The heat is on: Our experts agree on the best oil temperature

A few issues back, my good friend Paul McBride was asked what was the best oil temperature for an aircraft engine (Just what is normal? Oct. 15 issue). Since then, I have received a few questions about the same subject, but from the lubricant perspective.


A few issues back, my good friend Paul McBride was asked what was the best oil temperature for an aircraft engine (Just what is normal? Oct. 15 issue). Since then, I have received a few questions about the same subject, but from the lubricant perspective.

Although I hate to admit it in public, Paul was right. The best oil temperature for most opposed, certified aircraft engines is about 180?F under normal cruise conditions. (Higher oil temperatures can be expected during climb-out.)

This is based on several pieces of data. First, the oil throughout the engine is at various instantaneous temperatures. Usually the hottest oil in the engine is the oil coming off the underside of the piston.

We have determined that on most non-turbocharged engines, this instantaneous oil temperature is usually about 50? hotter than the temperature of the oil going into the engine. If we add the 50? to an engine oil temperature of only 160?, we see that the oil never gets over the 212? mark, which is the boiling point of water. By running at 180? during cruise, the oil should be hot enough to boil off the normal condensation in a one-hour flight.

On the high end, the maximum preferred oil temperature is around 200?. This guideline is based on data that show the instantaneous temperature of the oil coming off the pistons for many turbocharged piston engines is about 75? above the temperature of the oil going into the engine. This means that if you are running an oil temperature of 240? during cruise, the oil is actually reaching 315? at some point in the engine. This is OK for a short time during climb-out, but if your engine operates for extended periods at this temperature, it can lead to coking and an increased level of deposits in your engine.

Remember that these are just guidelines and there are some exceptions. For example, if you have an aircraft that does not have a CHT or EGT gauge, the oil temperature is the only temperature indication that you have. Say that your engine oil temperature normally runs at 160? under cruise conditions on an 80? day. If it suddenly starts to run at 180? under the same conditions with no other change being made to the aircraft, this could be an indication of one or more cylinders running too hot or some other problem. You should check to make sure that your oil temperature is not only at the proper level, but also that it is consistent under the same conditions.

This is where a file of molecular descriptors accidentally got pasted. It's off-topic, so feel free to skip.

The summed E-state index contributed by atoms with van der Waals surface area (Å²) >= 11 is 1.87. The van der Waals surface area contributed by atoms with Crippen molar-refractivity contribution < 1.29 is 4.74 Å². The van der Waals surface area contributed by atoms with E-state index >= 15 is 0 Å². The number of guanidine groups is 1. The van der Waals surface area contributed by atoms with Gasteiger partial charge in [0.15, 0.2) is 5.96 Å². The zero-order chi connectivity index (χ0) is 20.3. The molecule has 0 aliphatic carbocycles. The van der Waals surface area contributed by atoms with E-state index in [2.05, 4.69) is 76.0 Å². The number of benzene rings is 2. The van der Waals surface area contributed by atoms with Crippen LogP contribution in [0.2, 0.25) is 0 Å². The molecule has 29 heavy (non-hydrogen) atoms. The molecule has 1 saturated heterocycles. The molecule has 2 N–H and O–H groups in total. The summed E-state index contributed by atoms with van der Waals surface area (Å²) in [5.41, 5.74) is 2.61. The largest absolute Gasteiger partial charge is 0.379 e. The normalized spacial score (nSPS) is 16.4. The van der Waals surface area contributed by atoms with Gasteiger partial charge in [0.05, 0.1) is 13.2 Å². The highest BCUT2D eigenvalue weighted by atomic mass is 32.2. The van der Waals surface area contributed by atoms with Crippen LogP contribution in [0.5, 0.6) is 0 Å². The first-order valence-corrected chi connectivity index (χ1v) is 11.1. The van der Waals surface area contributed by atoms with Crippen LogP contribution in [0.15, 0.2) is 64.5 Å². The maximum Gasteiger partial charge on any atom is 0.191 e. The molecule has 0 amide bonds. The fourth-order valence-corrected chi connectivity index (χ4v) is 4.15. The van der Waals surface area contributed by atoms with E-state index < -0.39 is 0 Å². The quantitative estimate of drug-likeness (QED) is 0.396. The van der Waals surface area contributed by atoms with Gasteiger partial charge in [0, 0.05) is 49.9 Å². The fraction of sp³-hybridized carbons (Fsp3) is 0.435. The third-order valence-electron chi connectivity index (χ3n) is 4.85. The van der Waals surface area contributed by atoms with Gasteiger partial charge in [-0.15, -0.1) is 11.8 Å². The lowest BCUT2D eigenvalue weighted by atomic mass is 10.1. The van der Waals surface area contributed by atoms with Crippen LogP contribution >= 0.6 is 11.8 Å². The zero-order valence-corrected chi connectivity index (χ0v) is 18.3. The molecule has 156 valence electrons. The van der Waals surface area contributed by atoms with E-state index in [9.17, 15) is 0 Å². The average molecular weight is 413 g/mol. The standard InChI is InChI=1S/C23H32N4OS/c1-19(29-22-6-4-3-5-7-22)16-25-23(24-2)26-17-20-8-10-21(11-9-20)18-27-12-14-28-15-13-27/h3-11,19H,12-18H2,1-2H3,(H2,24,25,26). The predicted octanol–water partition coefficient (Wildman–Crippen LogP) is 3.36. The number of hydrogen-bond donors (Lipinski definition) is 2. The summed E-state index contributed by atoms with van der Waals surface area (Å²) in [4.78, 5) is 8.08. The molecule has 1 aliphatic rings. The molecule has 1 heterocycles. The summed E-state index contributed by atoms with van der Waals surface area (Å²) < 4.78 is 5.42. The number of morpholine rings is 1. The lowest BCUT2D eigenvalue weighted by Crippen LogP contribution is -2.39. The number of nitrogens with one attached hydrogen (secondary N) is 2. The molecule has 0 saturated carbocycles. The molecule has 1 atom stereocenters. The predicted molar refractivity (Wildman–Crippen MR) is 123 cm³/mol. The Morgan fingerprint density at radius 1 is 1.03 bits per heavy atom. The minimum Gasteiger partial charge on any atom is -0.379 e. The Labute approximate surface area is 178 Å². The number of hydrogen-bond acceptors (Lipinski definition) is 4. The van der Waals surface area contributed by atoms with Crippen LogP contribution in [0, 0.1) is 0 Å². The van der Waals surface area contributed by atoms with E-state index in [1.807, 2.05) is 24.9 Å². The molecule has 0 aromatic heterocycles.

A final point is one that Paul also noted, and that is oil temperature gauge calibration. Many of the airplanes flying today have gauges that have not been checked in 20 or 30 years. In addition, many of the gauges just have a green band from around 100? to 240?. I would recommend that you remove your oil temp sensor and place it in a container of oil or water. Place the container on a hot plate with a good referenced thermometer in the liquid to check the temperature. Now heat the container up to 180?. When the temperature in the container stabilizes, check the gauge. I also recommend that you paint a small mark on the face of your gauge so that you can easily see where your oil temp is relative to your 180? mark. Now you can start worrying with confidence about how to get your oil temp up to 180? in the winter and/or down to 180? in the summer.

Ben Visser is an aviation fuels and lubricants expert who spent 33 years with Shell Oil. He has been a private pilot since 1985. You can contact him at Visser@GeneralAviationNews.com.

Leave a Reply

Your email address will not be published. Required fields are marked *